Trump effect on health IT? New vendors, EHR consolidation, big data explosion
President Donald Trump’s administration is causing a lot of angst over healthcare policy but healthcare technology isn’t exactly lying in wait. In fact, most healthcare pros expect the pace of new vendor creation to pick up over the next two years.
The 2017 Healthcare Prognosis survey by capital venture firm Venrock found 60 percent of respondents expect the rate that new companies emerge to increase despite 35 percent saying regulatory changes could present challenges to innovation.
When it comes to electronic health records companies, 78 percent of respondents expect merger and acquisition activity to pick up as well, especially as giants like Epic and Cerner look for new revenue streams.
Though industry analysts have been predicting a wave of vendor consolidation for years now, the last big acquisition by a giant EHR company came in 2015, when Cerner acquired Siemens Health Services for $1.3 billion.
The survey, which polled 274 respondents from healthcare IT startups, large employers, insurance companies, healthcare providers, academics, government, investors and professional service providers, found that many health IT sectors could be immune to policy changes under Trump.
Only 16 percent expect changes to affect big data and analytics companies, 12 percent see policy challenges for telemedicine and 24 percent expect the administration to have an effect on EHR companies. That’s not the case for the insurance industry, which 62 percent will embrace regulatory challenges. Accountable care could also face a rough few years, the survey found, with 66 percent saying they expect policy to create challenges.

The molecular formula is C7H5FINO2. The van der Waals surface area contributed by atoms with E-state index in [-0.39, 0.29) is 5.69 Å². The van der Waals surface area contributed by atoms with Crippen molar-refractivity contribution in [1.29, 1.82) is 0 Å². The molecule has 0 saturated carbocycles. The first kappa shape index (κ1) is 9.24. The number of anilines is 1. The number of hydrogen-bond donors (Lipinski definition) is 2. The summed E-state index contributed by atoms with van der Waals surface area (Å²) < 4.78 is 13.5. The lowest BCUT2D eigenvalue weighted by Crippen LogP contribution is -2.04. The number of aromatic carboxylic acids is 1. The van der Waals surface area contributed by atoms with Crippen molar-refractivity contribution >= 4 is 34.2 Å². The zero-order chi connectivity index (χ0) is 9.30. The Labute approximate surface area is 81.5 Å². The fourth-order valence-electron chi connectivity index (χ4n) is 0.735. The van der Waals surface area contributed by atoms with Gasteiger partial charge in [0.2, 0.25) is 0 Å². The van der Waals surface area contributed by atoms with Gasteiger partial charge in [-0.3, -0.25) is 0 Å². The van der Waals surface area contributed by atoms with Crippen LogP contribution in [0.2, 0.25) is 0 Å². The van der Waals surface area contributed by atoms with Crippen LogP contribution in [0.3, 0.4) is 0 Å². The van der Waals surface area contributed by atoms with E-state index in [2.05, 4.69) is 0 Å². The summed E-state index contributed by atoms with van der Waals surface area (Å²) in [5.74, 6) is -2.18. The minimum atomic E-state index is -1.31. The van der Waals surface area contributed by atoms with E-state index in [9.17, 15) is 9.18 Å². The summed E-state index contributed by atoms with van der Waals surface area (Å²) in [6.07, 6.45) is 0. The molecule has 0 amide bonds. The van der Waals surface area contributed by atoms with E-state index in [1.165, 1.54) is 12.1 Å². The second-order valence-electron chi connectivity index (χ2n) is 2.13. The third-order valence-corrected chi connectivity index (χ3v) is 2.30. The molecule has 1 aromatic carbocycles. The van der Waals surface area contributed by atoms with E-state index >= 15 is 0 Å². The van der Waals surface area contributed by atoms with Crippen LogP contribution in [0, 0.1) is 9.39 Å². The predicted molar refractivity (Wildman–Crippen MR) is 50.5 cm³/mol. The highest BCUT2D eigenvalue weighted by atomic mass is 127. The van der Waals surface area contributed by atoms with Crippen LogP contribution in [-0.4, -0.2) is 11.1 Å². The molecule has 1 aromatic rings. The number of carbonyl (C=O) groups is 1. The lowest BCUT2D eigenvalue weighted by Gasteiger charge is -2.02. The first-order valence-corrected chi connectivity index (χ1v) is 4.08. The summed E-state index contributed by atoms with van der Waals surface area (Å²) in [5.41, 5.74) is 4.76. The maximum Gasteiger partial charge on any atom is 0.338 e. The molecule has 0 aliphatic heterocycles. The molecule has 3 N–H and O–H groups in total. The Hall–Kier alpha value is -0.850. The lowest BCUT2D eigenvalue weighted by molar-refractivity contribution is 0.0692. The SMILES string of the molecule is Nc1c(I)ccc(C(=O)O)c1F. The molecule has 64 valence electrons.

Big data firms could see the most opportunity in the next few years, the survey found, with just about every respondent saying they expect rapid or nominal growth.
Some companies, however, are more attractive than others, especially the startup realm.
According to the report, telemedicine platform Doctor on Demand is the most attractive to investors, with 42 percent saying they would invest in the company at its current $250 million valuation. Meanwhile, 37 percent would invest in concierge company One Medical, and 32 percent would invest in Farzad Mostashari's ACO company Aledade.
On the other hand, only 7 percent would invest in Oscar Health, an insurance start-up run by Jared Kushner’s brother Joshua Kushner that has lost more than $300 million between 2015 and 2016 selling its insurance on the Affordable Care Act exchanges.
While respondents expect tech company growth, they also see the first two years of Trump’s tenure having an effect on hospital consolidation. The survey found 53 percent expect the pace of hospital consolidation to speed up before MACRA fully goes into effect.